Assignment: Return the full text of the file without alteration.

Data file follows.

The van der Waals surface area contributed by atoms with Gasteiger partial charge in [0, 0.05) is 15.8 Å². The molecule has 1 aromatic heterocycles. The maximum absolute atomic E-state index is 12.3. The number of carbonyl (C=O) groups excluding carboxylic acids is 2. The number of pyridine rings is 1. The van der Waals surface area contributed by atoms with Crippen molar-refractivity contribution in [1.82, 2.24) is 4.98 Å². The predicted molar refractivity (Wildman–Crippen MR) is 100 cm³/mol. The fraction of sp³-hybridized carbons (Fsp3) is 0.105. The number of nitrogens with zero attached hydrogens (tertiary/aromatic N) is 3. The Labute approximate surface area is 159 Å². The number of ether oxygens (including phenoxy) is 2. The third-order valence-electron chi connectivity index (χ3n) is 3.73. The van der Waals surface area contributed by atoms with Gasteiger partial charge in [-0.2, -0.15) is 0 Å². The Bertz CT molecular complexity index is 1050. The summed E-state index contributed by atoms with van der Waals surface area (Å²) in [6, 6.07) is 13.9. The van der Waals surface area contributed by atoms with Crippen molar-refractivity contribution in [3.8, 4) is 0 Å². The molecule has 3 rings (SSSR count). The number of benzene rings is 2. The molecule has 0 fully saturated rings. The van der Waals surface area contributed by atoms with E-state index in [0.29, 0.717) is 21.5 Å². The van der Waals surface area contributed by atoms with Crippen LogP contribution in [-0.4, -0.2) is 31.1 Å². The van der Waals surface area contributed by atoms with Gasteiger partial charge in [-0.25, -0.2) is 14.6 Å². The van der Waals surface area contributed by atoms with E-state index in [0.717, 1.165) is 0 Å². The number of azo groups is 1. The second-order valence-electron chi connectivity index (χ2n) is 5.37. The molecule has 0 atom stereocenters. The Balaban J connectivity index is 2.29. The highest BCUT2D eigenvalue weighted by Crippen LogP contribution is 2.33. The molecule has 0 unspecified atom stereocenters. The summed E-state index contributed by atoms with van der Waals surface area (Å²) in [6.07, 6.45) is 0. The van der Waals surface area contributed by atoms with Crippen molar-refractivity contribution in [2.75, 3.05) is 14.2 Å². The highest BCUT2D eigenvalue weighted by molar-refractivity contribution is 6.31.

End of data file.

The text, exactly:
The van der Waals surface area contributed by atoms with Gasteiger partial charge in [0, 0.05) is 15.8 Å². The molecule has 1 aromatic heterocycles. The maximum absolute atomic E-state index is 12.3. The number of carbonyl (C=O) groups excluding carboxylic acids is 2. The number of pyridine rings is 1. The van der Waals surface area contributed by atoms with Crippen molar-refractivity contribution in [1.82, 2.24) is 4.98 Å². The predicted molar refractivity (Wildman–Crippen MR) is 100 cm³/mol. The fraction of sp³-hybridized carbons (Fsp3) is 0.105. The number of nitrogens with zero attached hydrogens (tertiary/aromatic N) is 3. The Labute approximate surface area is 159 Å². The number of ether oxygens (including phenoxy) is 2. The third-order valence-electron chi connectivity index (χ3n) is 3.73. The van der Waals surface area contributed by atoms with Gasteiger partial charge in [-0.2, -0.15) is 0 Å². The Bertz CT molecular complexity index is 1050. The summed E-state index contributed by atoms with van der Waals surface area (Å²) in [6, 6.07) is 13.9. The van der Waals surface area contributed by atoms with Crippen molar-refractivity contribution in [3.8, 4) is 0 Å². The molecule has 3 rings (SSSR count). The number of benzene rings is 2. The molecule has 0 fully saturated rings. The van der Waals surface area contributed by atoms with E-state index in [0.29, 0.717) is 21.5 Å². The van der Waals surface area contributed by atoms with Crippen LogP contribution in [-0.4, -0.2) is 31.1 Å². The van der Waals surface area contributed by atoms with Gasteiger partial charge in [-0.25, -0.2) is 14.6 Å². The van der Waals surface area contributed by atoms with E-state index in [0.717, 1.165) is 0 Å². The number of azo groups is 1. The second-order valence-electron chi connectivity index (χ2n) is 5.37. The molecule has 0 atom stereocenters. The Balaban J connectivity index is 2.29. The highest BCUT2D eigenvalue weighted by Crippen LogP contribution is 2.33. The molecule has 0 unspecified atom stereocenters. The summed E-state index contributed by atoms with van der Waals surface area (Å²) in [6.07, 6.45) is 0. The van der Waals surface area contributed by atoms with Crippen molar-refractivity contribution in [2.75, 3.05) is 14.2 Å². The highest BCUT2D eigenvalue weighted by molar-refractivity contribution is 6.31.